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How social processes distort measurement : the impact of survey nonresponse on estimates of volunteer work in the United States

Author: Katharine G Abraham; Sara E Helms; Stanley Presser; National Bureau of Economic Research.
Publisher: Cambridge, Mass. : National Bureau of Economic Research, 2008.
Series: Working paper series (National Bureau of Economic Research), no. 14076.
Edition/Format:   eBook : Document : EnglishView all editions and formats
Database:WorldCat
Summary:
Estimates of volunteering in the United States vary greatly from survey to survey and do not show the decline over time common to other measures of social capital. We argue that these anomalies are caused by the social processes that determine survey participation, in particular the propensity of people who do volunteer work to respond to surveys at higher rates than those who do not do volunteer work. Thus surveys  Read more...
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Material Type: Document, Internet resource
Document Type: Internet Resource, Computer File
All Authors / Contributors: Katharine G Abraham; Sara E Helms; Stanley Presser; National Bureau of Economic Research.
OCLC Number: 231677750
Notes: "June 2008."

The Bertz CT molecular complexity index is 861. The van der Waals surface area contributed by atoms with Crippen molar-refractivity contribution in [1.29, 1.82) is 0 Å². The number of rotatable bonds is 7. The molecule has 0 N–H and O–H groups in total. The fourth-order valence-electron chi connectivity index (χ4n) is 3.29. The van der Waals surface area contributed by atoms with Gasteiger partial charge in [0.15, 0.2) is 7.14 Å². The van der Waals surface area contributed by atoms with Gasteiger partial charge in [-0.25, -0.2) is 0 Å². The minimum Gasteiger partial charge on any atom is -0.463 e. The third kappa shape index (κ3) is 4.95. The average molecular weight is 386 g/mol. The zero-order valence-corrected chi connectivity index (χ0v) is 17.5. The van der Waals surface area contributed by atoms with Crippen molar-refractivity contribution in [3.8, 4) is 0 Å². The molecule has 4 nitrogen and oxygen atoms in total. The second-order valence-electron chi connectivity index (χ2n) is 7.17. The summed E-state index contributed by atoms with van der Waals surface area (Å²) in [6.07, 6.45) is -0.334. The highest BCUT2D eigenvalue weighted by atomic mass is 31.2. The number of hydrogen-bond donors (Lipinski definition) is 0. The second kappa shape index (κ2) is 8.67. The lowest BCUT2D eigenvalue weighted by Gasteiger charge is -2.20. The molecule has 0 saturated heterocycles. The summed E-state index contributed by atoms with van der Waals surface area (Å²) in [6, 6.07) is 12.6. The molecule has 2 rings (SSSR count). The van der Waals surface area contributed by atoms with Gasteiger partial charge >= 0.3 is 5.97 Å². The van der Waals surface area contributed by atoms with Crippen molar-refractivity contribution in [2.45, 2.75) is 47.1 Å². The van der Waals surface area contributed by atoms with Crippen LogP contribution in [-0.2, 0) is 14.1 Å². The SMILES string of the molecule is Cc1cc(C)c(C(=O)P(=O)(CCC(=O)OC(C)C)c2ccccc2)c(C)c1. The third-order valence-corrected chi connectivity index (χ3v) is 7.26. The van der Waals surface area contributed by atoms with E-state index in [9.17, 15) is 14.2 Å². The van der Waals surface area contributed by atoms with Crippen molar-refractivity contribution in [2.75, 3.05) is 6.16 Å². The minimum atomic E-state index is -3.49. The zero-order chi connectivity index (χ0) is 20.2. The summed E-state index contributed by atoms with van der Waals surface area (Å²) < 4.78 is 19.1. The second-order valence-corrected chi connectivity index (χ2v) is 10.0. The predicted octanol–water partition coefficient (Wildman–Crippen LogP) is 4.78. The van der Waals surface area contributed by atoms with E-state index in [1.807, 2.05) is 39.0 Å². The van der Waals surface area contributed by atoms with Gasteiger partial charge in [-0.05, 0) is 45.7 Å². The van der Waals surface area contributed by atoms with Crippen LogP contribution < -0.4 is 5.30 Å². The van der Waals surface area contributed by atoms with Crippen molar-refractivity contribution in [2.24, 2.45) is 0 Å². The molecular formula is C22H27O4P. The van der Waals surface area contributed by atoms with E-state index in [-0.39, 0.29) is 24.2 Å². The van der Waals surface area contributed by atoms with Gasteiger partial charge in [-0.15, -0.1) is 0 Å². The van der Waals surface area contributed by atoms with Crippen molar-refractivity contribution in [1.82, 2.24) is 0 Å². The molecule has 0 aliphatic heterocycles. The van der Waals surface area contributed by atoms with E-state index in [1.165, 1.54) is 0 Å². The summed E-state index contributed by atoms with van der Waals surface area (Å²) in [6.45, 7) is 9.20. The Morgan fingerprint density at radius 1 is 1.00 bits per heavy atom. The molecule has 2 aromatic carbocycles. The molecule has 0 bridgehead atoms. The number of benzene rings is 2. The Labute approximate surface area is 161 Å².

Description: 1 online resource (28 pages).
Series Title: Working paper series (National Bureau of Economic Research), no. 14076.
Responsibility: Katharine G. Abraham, Sara E. Helms, Stanley Presser.

Abstract:

Estimates of volunteering in the United States vary greatly from survey to survey and do not show the decline over time common to other measures of social capital. We argue that these anomalies are caused by the social processes that determine survey participation, in particular the propensity of people who do volunteer work to respond to surveys at higher rates than those who do not do volunteer work. Thus surveys with lower responses rates will usually have higher proportions of volunteers, and the decline in response rates over time likely has led to increasing overrepresentation of volunteers. We analyze data from the American Time Use Survey (ATUS) -- the sample for which is drawn from Current Population Survey (CPS) respondents -- together with data from the CPS Volunteering Supplement to demonstrate the effects of survey nonresponse on estimates of volunteering activity and its correlates. CPS respondents who become ATUS respondents report much more volunteering in the CPS than those who become ATUS nonrespondents. This difference is replicated within demographic and other subgroups. Consequently, conventional statistical adjustments for nonresponse cannot correct the resulting bias. Although nonresponse leads to estimates of volunteer activity that are too high, it generally does not affect inferences about the characteristics associated with volunteer activity. We discuss the implications of these findings for the study of other phenomena.

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